10 Momentum Killers in Youth Ministry

Building Youth Workers

Many youth leaders have a “lone ranger ” type of mentality when it comes to their student ministry. They think they can do it all by themselves. This type of thinking will frustrate you (and your family) and will cause you to be ineffective. As a youth leader, it is essential that you build an effective team no matter what size youth group you may have.

There are many benefits to having a healthy youth team. When you develop the leaders around you, your quality of ministry goes up. Your capacity, efficiency, and longevity are increased when responsibilities are divided.

Momentum Killer 1: Lack the Passion and Desire to Lead

The fix is to cultivate a genuine walk with God and ask Him to create the passion and desire within you.

Momentum Killer 2: Think You Can Do It All Yourself

The fix is to invite the right people to serve alongside you. It’s okay to be picky when choosing who will serve with you. They don’t need to be perfect, but you want to make sure they’ve got the character, the walk with God, and the time.

Momentum Killer 3: Don’t Value Those Who Volunteer Their Time

The fix is to intentionally express your gratefulness to them throughout the year. Make it known that everything they do is vital and important to the health of the student ministry. You truly do need them and you should value their time.

Momentum Killer 4: Youth Workers Aren’t Sure What Is Expected of Them

The fix is to annually teach youth workers their roles and responsibilities. People want to know what is expected of them. You also need to model the lifestyle that you are asking them to follow. Explain to them ahead of time if you expect them to visit each visitor that was in their class each week. Let them know exactly what you would like them to do.

Momentum Killer 5: The Resources Needed Are Not Provided

The fix is to learn to be a facilitator and meet the needs of your youth workers. Make sure they have the tools they need to effectively minister. Give them a weekly roster for their class and curriculum to teach. Load the bases for your workers and let them hit a grand slam!

Momentum Killer 6: Fail to Effectively Plan in Advance

The fix is to regularly set aside time for big picture planning. Sit down and go through your calendar and plan activities, soulwinning, and Bible studies way in advance so you can give the parents and workers schedules so they can plan ahead.

Momentum Killer 7: Fail to Communicate on a Regular Basis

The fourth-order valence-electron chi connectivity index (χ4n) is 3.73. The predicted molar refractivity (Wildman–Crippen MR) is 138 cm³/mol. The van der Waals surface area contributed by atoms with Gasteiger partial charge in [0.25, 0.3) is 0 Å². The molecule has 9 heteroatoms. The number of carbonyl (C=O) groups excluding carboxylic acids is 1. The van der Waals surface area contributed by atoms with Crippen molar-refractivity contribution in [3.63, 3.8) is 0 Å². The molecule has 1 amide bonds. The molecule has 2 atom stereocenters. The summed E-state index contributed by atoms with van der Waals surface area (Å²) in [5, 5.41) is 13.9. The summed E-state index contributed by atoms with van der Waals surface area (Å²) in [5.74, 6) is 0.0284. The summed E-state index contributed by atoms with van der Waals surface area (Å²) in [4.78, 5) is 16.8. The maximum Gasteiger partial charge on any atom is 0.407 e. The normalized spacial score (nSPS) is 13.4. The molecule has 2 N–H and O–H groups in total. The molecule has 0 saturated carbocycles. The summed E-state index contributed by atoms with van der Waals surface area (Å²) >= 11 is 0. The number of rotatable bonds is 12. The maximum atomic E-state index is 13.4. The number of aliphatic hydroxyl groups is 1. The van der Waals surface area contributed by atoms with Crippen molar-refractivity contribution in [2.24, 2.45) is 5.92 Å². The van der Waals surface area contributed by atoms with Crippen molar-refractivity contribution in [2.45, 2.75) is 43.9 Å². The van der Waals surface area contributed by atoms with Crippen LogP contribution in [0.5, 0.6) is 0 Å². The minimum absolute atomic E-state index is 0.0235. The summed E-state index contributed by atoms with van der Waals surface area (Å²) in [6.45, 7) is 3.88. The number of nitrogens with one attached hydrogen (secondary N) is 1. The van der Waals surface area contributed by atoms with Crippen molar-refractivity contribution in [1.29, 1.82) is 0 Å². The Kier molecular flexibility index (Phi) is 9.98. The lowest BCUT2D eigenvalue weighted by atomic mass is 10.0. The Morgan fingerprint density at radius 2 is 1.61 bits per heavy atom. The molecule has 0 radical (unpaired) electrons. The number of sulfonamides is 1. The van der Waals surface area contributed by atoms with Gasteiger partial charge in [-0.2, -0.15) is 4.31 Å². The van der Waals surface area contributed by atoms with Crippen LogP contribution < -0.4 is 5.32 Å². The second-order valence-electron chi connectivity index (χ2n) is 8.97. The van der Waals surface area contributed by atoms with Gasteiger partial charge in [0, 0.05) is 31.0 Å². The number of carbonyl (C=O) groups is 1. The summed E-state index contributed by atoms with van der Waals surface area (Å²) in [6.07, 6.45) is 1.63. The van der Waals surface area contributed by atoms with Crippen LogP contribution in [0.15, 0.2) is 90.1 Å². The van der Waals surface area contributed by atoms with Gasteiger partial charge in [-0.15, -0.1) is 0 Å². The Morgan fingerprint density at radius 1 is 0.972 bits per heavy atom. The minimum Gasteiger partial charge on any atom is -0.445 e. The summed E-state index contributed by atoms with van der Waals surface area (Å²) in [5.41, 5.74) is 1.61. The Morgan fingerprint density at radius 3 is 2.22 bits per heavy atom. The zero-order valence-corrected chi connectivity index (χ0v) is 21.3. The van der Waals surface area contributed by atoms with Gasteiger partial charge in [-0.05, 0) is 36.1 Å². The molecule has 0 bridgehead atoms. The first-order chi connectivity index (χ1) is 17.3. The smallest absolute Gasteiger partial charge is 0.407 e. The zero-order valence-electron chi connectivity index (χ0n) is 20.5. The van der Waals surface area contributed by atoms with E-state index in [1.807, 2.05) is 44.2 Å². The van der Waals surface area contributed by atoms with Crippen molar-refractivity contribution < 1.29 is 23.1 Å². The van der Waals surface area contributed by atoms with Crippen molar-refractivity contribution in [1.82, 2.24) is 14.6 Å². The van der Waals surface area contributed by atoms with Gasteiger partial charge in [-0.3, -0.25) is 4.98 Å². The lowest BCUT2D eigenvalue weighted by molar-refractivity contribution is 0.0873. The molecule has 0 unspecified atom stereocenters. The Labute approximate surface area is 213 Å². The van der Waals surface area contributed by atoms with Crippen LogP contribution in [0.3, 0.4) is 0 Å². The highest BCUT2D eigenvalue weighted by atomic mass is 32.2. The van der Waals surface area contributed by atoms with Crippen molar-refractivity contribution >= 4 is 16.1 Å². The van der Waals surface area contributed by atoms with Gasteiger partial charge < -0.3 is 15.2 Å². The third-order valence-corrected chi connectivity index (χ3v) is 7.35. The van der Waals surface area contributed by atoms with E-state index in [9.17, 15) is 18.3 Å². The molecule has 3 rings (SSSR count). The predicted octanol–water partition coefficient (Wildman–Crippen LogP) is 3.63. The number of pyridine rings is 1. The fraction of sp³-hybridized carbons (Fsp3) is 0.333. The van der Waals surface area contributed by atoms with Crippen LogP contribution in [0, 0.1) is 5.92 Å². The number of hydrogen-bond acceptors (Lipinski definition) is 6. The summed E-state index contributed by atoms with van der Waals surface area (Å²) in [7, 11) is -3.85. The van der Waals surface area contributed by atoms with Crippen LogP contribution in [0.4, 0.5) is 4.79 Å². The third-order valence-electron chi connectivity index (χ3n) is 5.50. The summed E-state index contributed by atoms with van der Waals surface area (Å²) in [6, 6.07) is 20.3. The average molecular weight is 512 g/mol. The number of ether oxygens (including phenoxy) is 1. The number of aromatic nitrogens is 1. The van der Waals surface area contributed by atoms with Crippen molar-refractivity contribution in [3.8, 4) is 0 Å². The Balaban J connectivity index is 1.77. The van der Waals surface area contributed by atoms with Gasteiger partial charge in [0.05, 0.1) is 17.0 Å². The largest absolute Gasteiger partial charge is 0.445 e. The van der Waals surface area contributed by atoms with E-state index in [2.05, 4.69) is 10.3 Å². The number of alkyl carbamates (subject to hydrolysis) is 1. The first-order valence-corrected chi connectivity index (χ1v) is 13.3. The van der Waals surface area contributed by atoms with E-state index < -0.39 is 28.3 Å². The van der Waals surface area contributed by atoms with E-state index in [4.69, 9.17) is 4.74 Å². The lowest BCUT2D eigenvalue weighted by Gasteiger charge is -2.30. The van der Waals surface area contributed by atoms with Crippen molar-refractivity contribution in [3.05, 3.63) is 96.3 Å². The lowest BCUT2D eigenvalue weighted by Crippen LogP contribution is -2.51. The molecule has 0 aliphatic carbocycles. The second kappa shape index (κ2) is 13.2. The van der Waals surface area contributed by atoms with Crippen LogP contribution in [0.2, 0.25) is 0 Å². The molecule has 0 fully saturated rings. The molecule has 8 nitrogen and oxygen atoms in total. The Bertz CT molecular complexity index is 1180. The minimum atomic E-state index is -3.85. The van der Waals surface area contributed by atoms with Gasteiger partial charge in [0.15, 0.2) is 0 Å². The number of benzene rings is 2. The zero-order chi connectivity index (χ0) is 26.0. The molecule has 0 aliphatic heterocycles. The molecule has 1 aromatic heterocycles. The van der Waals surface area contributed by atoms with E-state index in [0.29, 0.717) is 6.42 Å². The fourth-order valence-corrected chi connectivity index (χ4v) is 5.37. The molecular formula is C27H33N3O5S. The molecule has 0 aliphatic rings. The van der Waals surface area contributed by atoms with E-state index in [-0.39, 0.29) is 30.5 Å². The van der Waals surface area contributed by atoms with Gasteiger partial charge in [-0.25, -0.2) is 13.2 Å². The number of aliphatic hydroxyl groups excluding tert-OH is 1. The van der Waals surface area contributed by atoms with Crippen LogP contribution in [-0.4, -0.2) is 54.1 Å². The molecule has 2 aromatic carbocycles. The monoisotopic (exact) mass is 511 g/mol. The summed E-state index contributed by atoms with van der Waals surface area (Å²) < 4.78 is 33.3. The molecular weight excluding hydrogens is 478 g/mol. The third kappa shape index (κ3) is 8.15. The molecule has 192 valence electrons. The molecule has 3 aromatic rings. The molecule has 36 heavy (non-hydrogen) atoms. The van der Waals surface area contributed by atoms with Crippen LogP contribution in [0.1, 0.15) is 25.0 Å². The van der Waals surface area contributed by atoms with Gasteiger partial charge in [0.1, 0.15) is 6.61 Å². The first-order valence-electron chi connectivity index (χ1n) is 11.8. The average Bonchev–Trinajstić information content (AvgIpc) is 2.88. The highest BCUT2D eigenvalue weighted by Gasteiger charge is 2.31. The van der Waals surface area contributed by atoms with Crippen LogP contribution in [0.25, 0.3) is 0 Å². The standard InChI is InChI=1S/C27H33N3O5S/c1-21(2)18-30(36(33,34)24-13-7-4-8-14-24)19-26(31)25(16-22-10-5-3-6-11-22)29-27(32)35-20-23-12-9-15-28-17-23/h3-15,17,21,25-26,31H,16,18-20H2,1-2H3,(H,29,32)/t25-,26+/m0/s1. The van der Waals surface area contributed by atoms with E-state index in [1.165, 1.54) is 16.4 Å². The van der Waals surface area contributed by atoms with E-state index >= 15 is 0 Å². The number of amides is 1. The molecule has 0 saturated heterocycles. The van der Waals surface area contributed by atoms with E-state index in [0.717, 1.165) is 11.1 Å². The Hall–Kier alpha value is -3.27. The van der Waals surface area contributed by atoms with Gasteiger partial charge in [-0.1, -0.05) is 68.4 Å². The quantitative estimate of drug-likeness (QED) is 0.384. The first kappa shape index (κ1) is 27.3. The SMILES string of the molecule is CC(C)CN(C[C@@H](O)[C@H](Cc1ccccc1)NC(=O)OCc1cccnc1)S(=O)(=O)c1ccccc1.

The fix is to communicate weekly with your youth workers. Send them a weekly list of upcoming activities, meetings, and important dates. Give them a list of their absentees and visitors. Be sure they have the information they need to be better youth workers.

Momentum Killer 8: Have a “Template” Ministry

The fix is to discipline yourself to plan creatively. If you need to, enlist the help of others. Be sure that you are not just doing the exact same activity each year. Put some new activities on the calendar and take off some old ones. Don’t fall into the rut of just doing the same things.

Momentum Killer 9: Don’t Take Time to Evaluate the Efficiency of Your Team

The fix is to create a culture of evaluation. Frequently evaluate what needs to change in how things are being done. Get input from other workers and parents and make the appropriate changes. Make sure the curriculum that the teachers use is effective and that the teachers aren’t struggling through it.

Momentum Killer 10: Simply Just Don’t Get along with Someone You Serve Alongside Of

The fix is to strive for biblical unity. You will from time to time serve with someone that you don’t get along with as well as others. New youth leaders may inherit a youth worker that they don’t particularly enjoy serving alongside. We must strive for biblical unity though. You may not enjoy the same hobbies, but look for the common ground of loving the Lord and wanting to see spiritual growth in the teens.

As youth leaders, we must understand that volunteers and youth workers do not exist for our benefit—we exist for their benefit! We ought to focus more on edifying the saints in the church than entertaining the teenagers. We are to edify the co-laborers that God has brought into the ministry.

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